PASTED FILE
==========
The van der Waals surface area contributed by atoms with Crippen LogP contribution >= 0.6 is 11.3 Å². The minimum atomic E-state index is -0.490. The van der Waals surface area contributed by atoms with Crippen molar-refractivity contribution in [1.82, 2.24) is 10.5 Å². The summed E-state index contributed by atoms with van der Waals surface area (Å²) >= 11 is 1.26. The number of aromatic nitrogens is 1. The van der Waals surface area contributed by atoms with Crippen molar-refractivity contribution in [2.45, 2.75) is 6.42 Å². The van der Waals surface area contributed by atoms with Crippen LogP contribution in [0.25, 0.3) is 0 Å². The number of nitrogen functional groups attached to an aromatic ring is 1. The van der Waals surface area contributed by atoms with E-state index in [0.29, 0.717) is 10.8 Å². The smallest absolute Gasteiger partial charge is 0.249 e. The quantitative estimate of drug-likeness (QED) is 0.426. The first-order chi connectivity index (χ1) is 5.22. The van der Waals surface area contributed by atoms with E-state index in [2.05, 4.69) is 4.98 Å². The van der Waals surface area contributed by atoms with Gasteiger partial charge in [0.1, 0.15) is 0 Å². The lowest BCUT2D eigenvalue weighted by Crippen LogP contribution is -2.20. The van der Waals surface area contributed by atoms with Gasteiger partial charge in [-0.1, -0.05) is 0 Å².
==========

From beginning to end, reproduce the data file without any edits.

The van der Waals surface area contributed by atoms with Crippen LogP contribution >= 0.6 is 11.3 Å². The minimum atomic E-state index is -0.490. The van der Waals surface area contributed by atoms with Crippen molar-refractivity contribution in [1.82, 2.24) is 10.5 Å². The summed E-state index contributed by atoms with van der Waals surface area (Å²) >= 11 is 1.26. The number of aromatic nitrogens is 1. The van der Waals surface area contributed by atoms with Crippen molar-refractivity contribution in [2.45, 2.75) is 6.42 Å². The van der Waals surface area contributed by atoms with Crippen LogP contribution in [0.25, 0.3) is 0 Å². The number of nitrogen functional groups attached to an aromatic ring is 1. The van der Waals surface area contributed by atoms with E-state index in [0.29, 0.717) is 10.8 Å². The smallest absolute Gasteiger partial charge is 0.249 e. The quantitative estimate of drug-likeness (QED) is 0.426. The first-order chi connectivity index (χ1) is 5.22. The van der Waals surface area contributed by atoms with E-state index in [2.05, 4.69) is 4.98 Å². The van der Waals surface area contributed by atoms with Gasteiger partial charge in [0.1, 0.15) is 0 Å². The lowest BCUT2D eigenvalue weighted by Crippen LogP contribution is -2.20. The van der Waals surface area contributed by atoms with Gasteiger partial charge in [-0.1, -0.05) is 0 Å².